Are you throwing away your eggshells? Then you’re missing out on a valuable addition to your garden. Eggshells are high in calcium, which is a vital nutrient for your plants. On top of that, they’re a wonderful slug deterrent. Today I’ll share with you the best method for safely & effectively using egg shells for plants.
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Why is Calcium Important?
As I mentioned, eggshells are high in calcium. Similarly to how calcium makes our bones strong, it also builds strong cell walls in your plants. So if calcium is low, new roots and baby leaves will grow in a deformed manner.
Calcium deficiency can also cause blossom end rot. That’s when the ends of the fruit on tomato, pepper, eggplant, and summer squash plants become black and rotten. The discoloration forms on the blossom end of the fruit.
Spots get larger over time and eventually render the fruit inedible. Though there are other factors that lead to blossom end rot, ensuring a strong amount of calcium in your soil is a great place to start the battle.
Natural Slug Deterrent
We have a huge slug problem in the Pacific Northwest…shocking…I know….
We’ve tried the slug bait pellets and they do work, but I hate that they first draw the slugs in to eat the bait, before later killing them. They can do a fair bit of damage to our plants before the pellets “kick in.” As an alternative, small bits of eggshell act as razor-sharp daggers to slugs. Sprinkling these in your garden is a much stronger deterrent to slugs. Once they hit the eggshells, they immediately turn around and leave.
I should say, for this purpose, you really want to grind the eggshells into very small pieces. If they’re too large, they won’t have the dagger-like effect and the slugs will just crawl over them.
But the best part is that all of this is available out of a breakfast byproduct. It’s repurposed kitchen trash and practically free.
Click the post below to learn more about Common Garden Pests of the PNW.
Baking Eggshells for Garden
Depending on the type of garden that the eggshells are being used on, there may be some required eggshell preparations. This all depends on whether or not you’re using the eggshells for plants in areas of your garden that’s growing edible produce.
If so, there is a small chance that Salmonella can be passed from raw eggshells to your plants to you. So in this case, it’s best that you first lightly cook the eggshells to kill the Salmonella. Just spread the shells out on a cookie sheet and bake at 200F for 10 minutes.
If you’re using them in a part of the garden with non-edible plants, like flowers or decorative shrubs, you can skip the baking process because there’s no risk of transferring Salmonella.
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Here’s how we grind them down to a smaller size…
Working in small batches, transfer them to a regular cereal bowl. Using a potato masher, crush the eggshells into slightly more manageable pieces. We then put them our Magic Bullet and grind them into small shards.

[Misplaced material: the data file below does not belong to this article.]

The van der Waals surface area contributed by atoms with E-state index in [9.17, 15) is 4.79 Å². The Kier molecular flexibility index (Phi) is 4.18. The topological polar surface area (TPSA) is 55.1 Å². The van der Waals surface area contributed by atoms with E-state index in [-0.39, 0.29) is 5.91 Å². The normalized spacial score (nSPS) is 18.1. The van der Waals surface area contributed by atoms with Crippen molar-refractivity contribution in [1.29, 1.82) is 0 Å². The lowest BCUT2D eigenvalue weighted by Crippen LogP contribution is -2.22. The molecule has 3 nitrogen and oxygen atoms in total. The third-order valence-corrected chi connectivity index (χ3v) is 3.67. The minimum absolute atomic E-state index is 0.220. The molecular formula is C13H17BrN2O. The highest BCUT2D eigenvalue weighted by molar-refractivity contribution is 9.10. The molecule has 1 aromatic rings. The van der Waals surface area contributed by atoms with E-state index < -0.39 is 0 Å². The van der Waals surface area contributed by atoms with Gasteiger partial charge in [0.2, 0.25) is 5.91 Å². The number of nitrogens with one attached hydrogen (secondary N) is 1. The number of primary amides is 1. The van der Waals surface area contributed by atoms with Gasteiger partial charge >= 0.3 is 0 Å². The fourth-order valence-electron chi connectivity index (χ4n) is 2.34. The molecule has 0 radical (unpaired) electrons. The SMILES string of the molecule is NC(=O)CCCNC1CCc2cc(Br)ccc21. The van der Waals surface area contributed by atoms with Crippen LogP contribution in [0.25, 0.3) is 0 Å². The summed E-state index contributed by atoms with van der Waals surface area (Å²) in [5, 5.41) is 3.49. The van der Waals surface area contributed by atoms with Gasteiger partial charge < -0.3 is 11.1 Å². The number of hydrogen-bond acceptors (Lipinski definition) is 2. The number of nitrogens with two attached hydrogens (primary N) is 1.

As an alternative, you could just dump the whole batch in a food processor, but we find that working in small batches makes it easier to ensure they’re evenly broken down. And, of course, the traditional route would be a mortar & pestle.
It’s that easy!
During the winter months, we make a point of stockpiling our ground eggshells, so we can get ahead of the growing season.
Whenever your plants are in need of calcium or you see slugs moving in, just sprinkle the ground eggshells in a circle around the individual plants or do a general dusting over the whole garden.
And if you ever end up with too many ground eggshells, just remember that’s it’s safe to compost egg shells!
How often should I put eggshells in my garden?
It is advisable to crush and incorporate eggshells into your garden soil regularly, as they provide valuable calcium and minerals that benefit plant growth. Aim to scatter crushed eggshells around your garden every few weeks or as needed. This practice not only enriches the soil but also helps deter certain pests, such as slugs and snails, due to the abrasive texture of the eggshells.
Also, the gradual decomposition of eggshells releases calcium into the soil, promoting healthy root development in plants. Adjust the frequency based on the size of your garden and the specific needs of your plants, ensuring a balanced and nutrient-rich environment for optimal growth.
Do tomato plants like eggshells?
Tomato plants can benefit from the addition of eggshells to the soil. Eggshells are a rich source of calcium, which is essential for preventing conditions like blossom end rot in tomatoes. Crushing eggshells and incorporating them into the soil around tomato plants can provide a slow-release calcium boost as the shells gradually decompose. This helps maintain a stable calcium level in the soil, supporting overall plant health and promoting the development of strong and disease-resistant tomato plants.
Consider incorporating crushed eggshells when planting tomatoes and periodically throughout the growing season to ensure a steady supply of beneficial nutrients.
Your plants will thank you!
So, what do you think? Are you ready to try eggshells in your garden? Send us an email or leave a comment below! You can also let us know on our Facebook, Instagram, TikTok, Twitter, or Pinterest pages.
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